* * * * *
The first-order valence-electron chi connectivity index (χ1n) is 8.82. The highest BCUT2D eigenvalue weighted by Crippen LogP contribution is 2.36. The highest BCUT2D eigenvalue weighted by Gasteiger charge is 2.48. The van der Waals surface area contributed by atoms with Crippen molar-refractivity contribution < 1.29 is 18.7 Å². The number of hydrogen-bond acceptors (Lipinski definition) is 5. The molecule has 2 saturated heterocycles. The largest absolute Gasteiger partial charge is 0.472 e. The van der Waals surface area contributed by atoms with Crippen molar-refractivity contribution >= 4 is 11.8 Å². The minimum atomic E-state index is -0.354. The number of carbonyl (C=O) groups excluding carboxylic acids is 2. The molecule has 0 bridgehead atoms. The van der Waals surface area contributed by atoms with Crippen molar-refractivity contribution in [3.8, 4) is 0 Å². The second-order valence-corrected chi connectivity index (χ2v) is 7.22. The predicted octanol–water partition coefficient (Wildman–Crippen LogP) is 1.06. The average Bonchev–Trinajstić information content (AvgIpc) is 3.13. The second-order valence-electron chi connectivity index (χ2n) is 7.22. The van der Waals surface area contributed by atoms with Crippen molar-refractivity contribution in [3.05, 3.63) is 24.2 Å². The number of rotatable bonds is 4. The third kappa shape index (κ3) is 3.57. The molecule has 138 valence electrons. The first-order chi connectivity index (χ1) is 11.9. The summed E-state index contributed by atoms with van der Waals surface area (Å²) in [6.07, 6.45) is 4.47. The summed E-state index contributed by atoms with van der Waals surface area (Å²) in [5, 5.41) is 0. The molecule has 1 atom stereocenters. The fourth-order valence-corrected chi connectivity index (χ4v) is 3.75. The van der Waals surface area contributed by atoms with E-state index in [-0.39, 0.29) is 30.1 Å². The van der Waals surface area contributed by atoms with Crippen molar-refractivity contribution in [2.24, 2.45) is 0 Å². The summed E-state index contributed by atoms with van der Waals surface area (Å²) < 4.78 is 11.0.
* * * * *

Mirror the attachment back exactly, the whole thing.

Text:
The first-order valence-electron chi connectivity index (χ1n) is 8.82. The highest BCUT2D eigenvalue weighted by Crippen LogP contribution is 2.36. The highest BCUT2D eigenvalue weighted by Gasteiger charge is 2.48. The van der Waals surface area contributed by atoms with Crippen molar-refractivity contribution < 1.29 is 18.7 Å². The number of hydrogen-bond acceptors (Lipinski definition) is 5. The molecule has 2 saturated heterocycles. The largest absolute Gasteiger partial charge is 0.472 e. The van der Waals surface area contributed by atoms with Crippen molar-refractivity contribution >= 4 is 11.8 Å². The minimum atomic E-state index is -0.354. The number of carbonyl (C=O) groups excluding carboxylic acids is 2. The molecule has 0 bridgehead atoms. The van der Waals surface area contributed by atoms with Crippen molar-refractivity contribution in [3.8, 4) is 0 Å². The second-order valence-corrected chi connectivity index (χ2v) is 7.22. The predicted octanol–water partition coefficient (Wildman–Crippen LogP) is 1.06. The average Bonchev–Trinajstić information content (AvgIpc) is 3.13. The second-order valence-electron chi connectivity index (χ2n) is 7.22. The van der Waals surface area contributed by atoms with Crippen molar-refractivity contribution in [3.05, 3.63) is 24.2 Å². The number of rotatable bonds is 4. The third kappa shape index (κ3) is 3.57. The molecule has 138 valence electrons. The first-order chi connectivity index (χ1) is 11.9. The summed E-state index contributed by atoms with van der Waals surface area (Å²) in [6.07, 6.45) is 4.47. The summed E-state index contributed by atoms with van der Waals surface area (Å²) in [5, 5.41) is 0. The molecule has 1 atom stereocenters. The fourth-order valence-corrected chi connectivity index (χ4v) is 3.75. The van der Waals surface area contributed by atoms with E-state index in [-0.39, 0.29) is 30.1 Å². The van der Waals surface area contributed by atoms with Crippen molar-refractivity contribution in [2.24, 2.45) is 0 Å². The summed E-state index contributed by atoms with van der Waals surface area (Å²) < 4.78 is 11.0.